WILKES-BARRE — Some say it’s been the best first 100 days in presidential history, while others say it’s been abysmal.
Still others think that the traditional rating of any U.S. president’s first 100 days in office is unfair, unnecessary and even ridiculous.
However, those who support Donald Trump and those who still can’t believe he was elected the country’s 45th president are quick to offer their thoughts on the first 100 days, which began on Jan. 20 and ended April 29.
Thomas Baldino, Ph.D., a political science professor at Wilkes University, said using a president’s first 100 days in office as a measure of success is rather arbitrary and mostly the creation of journalists.
“It’s been a popular yardstick of presidential productivity at least since the first FDR administration,” Baldino said. “Personally, it’s not a measure that I find useful; however, candidate Trump repeatedly asserted that he would accomplish a great deal in his first 100 days.”
Baldino said Trump even borrowed from Newt Gingrich’s 1994 congressional campaign and championed his “Contract with the American voter” as his 100-day action plan to “make America great again.”
“Because President Trump essentially invited the people to evaluate him using his own measure, it seems more than fair to do so,” Baldino said.
Given that challenge, then evaluate we must.
Baldino said Trump “is long on rhetoric and short on substance,” and he continues to talk about issues and problems, but hasn’t moved on many of them with meaningful, concrete actions.
“Perhaps his major accomplishment is naming Neil Gorsuch to the U.S. Supreme Court and then having him confirmed by the Senate,” Baldino said. “He severed the U.S. from the Trans Pacific Partnership trade agreement. Using executive orders as well as Congress passing legislation under the Congressional Review Act, he’s rolled back a number of the Obama administration’ executive orders dealing with environmental regulations, job safety and teacher preparation, to name just a few.”
That said, Baldino notes that quite a few of Trump’s executive orders are more policy statements than changes in policy in that the orders don’t really change how federal employees implement federal rules and laws.
“He hasn’t yet had a major legislative success,” Baldino said. “The repealing and replacing the Affordable Care Act failed, reforming the federal tax code, building the border wall with Mexico and dumping NAFTA.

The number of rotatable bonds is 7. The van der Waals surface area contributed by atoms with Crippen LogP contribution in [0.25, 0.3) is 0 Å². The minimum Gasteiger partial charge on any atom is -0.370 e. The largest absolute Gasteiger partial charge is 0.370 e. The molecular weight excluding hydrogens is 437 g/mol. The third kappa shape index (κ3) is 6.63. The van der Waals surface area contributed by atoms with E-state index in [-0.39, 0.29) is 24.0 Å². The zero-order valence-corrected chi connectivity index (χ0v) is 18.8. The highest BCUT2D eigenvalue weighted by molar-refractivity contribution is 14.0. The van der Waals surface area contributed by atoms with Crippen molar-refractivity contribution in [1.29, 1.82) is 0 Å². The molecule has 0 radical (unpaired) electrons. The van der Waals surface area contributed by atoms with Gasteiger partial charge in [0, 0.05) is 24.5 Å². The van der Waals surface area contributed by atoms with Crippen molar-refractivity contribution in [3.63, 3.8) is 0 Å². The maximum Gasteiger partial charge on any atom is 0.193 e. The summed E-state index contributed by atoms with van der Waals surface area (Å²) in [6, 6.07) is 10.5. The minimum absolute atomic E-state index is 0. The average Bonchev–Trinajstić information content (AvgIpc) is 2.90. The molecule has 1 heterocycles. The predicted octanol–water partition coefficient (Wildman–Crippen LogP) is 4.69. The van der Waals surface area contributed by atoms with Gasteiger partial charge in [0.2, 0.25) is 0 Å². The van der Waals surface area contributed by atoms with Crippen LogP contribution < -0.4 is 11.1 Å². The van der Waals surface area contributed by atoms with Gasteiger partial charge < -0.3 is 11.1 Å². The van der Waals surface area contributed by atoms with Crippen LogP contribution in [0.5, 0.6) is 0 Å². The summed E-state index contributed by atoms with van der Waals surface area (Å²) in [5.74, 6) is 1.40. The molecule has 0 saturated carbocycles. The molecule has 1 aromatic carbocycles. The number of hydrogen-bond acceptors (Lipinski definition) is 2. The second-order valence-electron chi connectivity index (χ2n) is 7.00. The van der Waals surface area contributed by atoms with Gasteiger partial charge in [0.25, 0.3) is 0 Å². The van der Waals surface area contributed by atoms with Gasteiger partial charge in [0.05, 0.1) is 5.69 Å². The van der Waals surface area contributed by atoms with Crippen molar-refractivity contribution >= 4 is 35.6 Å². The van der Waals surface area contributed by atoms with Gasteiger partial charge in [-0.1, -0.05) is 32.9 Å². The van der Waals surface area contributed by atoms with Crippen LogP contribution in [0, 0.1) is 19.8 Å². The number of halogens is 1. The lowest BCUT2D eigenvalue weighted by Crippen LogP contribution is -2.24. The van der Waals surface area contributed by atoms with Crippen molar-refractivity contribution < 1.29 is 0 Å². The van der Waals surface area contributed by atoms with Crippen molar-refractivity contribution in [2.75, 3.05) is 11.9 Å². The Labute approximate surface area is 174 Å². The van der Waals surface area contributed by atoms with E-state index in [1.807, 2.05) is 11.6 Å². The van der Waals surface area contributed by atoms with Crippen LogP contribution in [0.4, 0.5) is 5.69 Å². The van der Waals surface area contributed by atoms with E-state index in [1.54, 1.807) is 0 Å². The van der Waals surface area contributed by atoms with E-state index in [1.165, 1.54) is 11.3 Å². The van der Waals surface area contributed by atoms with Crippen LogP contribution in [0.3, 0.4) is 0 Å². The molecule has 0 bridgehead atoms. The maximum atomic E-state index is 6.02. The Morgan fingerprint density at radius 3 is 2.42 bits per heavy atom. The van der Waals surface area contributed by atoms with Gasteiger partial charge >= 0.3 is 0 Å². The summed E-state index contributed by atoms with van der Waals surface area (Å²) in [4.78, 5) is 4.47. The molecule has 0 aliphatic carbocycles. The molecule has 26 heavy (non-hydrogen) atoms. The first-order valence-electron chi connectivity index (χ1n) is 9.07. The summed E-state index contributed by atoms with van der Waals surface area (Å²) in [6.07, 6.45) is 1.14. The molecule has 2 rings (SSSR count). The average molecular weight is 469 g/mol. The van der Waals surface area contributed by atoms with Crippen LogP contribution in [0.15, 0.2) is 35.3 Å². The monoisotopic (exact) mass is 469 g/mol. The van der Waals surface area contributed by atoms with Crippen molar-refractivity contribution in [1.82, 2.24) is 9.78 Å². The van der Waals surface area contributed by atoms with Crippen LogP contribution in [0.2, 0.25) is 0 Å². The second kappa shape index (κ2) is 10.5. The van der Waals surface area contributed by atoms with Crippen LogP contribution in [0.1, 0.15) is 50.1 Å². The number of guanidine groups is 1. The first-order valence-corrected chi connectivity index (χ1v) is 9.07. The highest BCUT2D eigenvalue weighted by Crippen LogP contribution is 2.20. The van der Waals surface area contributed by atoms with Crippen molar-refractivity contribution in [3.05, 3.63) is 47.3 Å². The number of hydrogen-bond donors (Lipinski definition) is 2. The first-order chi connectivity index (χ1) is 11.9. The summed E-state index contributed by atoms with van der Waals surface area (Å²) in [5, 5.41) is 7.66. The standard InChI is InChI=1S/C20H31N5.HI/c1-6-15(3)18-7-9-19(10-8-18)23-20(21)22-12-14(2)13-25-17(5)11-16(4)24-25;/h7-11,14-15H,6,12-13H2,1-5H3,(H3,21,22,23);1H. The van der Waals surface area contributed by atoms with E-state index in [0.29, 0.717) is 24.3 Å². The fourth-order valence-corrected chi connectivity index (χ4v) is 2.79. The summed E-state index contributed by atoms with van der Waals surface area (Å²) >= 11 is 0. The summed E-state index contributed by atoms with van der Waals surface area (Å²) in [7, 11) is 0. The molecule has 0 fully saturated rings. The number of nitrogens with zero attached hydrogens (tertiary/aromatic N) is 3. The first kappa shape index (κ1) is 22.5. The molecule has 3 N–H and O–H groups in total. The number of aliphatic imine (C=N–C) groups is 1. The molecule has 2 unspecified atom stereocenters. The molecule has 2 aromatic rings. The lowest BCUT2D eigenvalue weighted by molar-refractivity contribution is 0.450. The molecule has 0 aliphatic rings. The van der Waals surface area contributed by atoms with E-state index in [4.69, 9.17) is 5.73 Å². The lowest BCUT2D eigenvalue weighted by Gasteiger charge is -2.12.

To hold Trump to his own standard, Baldino said it’s fair to say that he hasn’t accomplished as much as he expected in terms of hard or tangible laws and policies.
“But he has definitely shaken up the Washington establishment, something that he also said he would do,” he said.
Barletta defends his president
U.S. Rep. Lou Barletta, who was an early supporter of Trump’s candidacy, listed several highlights of the first 100 days:
• Adding 533,000 new jobs.
• Signing 28 bills into law.
• Signing 32 executive orders.
• Signing into law 13 Congressional Review Act bills, rolling-back $65 billion of excessive regulations.
• Ushering through the confirmation of Supreme Court Justice Neil Gorsuch.
• Approving the Keystone XL Pipeline.
• Holding Syria accountable for the use of chemical weapons.
• Cutting illegal border crossings down 70 percent to a 17-year low.
“President Trump has moved quicker than any president in recent history to deliver on his promises to the American people,” Barletta said. “He has signed more executive orders and enacted more legislation than any president during his first 100 days in over 50 years.”
Barletta, R-Hazleton, said Trump deserves credit for working with Congress to roll-back “Obama’s disastrous policies,” while strengthening national security and protecting American jobs.
Barletta said the coal industry has life again thanks to Congress and the president.
“Our part of Pennsylvania was built on coal and constructed by the men and women who work in or near the mines,” Barletta said. “President Trump is finally looking out for those workers and their jobs.”
Trump’s approval of the Keystone XL Pipeline was a huge victory for domestic energy production and manufacturing jobs in Pennsylvania, Barletta said, adding that the number of people who say the economy is getting better for their family is higher today than it’s been in over a decade.
“That’s a testament to the president’s leadership and his commitment to helping the American worker,” he said.
On foreign policy, Barletta said Trump has shown he is not afraid to stand-up and defend America’s place as a leader in the world — the targeted airstrikes in Syria are a prime example.
“President Trump took decisive action to send a message to the world that our nation will not stand by while a dictator brutally murders civilians, including women and children,” Barletta said. “Our country is once again a world power that our allies can rely on and our enemies must respect.
Barletta said Trump has also made significant progress on stopping illegal immigration — he said illegal border crossings are down 70 percent “and we haven’t laid a single brick yet for the wall.”
Barletta said, “Thanks to President Trump, we are finally having a national conversation about the need to secure our borders and enforce our immigration laws.”
Cartwright, Casey not as impressed
Across the aisle on the Democratic side, U.S. Rep. Matt Cartwright and U.S. Sen. Bob Casey said they are not celebrating Trump’s “failures.”
“People voted for him because they are hurting, and feel the government is not helping them,” Cartwright said. “So when the government fails, that means it is doing even less to help the people in pain. And that is not cause for celebration.”
Cartwright, D-Moosic, said what would really help Northeastern Pennsylvania would be if the president kept his promise of a trillion-dollar rebuilding package.